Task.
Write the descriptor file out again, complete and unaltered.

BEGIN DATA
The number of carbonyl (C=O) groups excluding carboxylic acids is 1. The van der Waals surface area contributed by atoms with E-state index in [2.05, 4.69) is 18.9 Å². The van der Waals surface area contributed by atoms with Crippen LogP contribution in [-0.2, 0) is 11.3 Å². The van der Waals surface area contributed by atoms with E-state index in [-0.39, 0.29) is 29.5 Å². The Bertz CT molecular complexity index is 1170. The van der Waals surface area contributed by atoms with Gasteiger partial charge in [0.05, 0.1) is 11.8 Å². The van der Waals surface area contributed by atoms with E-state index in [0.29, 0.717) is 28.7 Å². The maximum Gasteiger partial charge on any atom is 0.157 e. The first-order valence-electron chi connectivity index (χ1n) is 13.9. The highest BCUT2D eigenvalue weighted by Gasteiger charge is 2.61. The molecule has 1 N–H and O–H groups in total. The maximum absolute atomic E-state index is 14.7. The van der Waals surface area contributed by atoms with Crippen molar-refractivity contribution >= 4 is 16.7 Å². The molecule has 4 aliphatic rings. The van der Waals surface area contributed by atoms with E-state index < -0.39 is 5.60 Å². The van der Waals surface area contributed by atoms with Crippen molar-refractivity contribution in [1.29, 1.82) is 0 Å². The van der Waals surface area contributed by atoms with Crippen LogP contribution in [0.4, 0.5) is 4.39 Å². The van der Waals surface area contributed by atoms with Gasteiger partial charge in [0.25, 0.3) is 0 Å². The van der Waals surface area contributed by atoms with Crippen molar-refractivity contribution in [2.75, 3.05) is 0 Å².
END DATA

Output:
The number of carbonyl (C=O) groups excluding carboxylic acids is 1. The van der Waals surface area contributed by atoms with E-state index in [2.05, 4.69) is 18.9 Å². The van der Waals surface area contributed by atoms with Crippen LogP contribution in [-0.2, 0) is 11.3 Å². The van der Waals surface area contributed by atoms with E-state index in [-0.39, 0.29) is 29.5 Å². The Bertz CT molecular complexity index is 1170. The van der Waals surface area contributed by atoms with Gasteiger partial charge in [0.05, 0.1) is 11.8 Å². The van der Waals surface area contributed by atoms with E-state index in [0.29, 0.717) is 28.7 Å². The maximum Gasteiger partial charge on any atom is 0.157 e. The first-order valence-electron chi connectivity index (χ1n) is 13.9. The highest BCUT2D eigenvalue weighted by Gasteiger charge is 2.61. The molecule has 1 N–H and O–H groups in total. The maximum absolute atomic E-state index is 14.7. The van der Waals surface area contributed by atoms with Crippen molar-refractivity contribution >= 4 is 16.7 Å². The molecule has 4 aliphatic rings. The van der Waals surface area contributed by atoms with E-state index < -0.39 is 5.60 Å². The van der Waals surface area contributed by atoms with Crippen molar-refractivity contribution in [1.29, 1.82) is 0 Å². The van der Waals surface area contributed by atoms with Crippen LogP contribution in [0.4, 0.5) is 4.39 Å². The van der Waals surface area contributed by atoms with Gasteiger partial charge in [0.25, 0.3) is 0 Å². The van der Waals surface area contributed by atoms with Crippen molar-refractivity contribution in [2.75, 3.05) is 0 Å².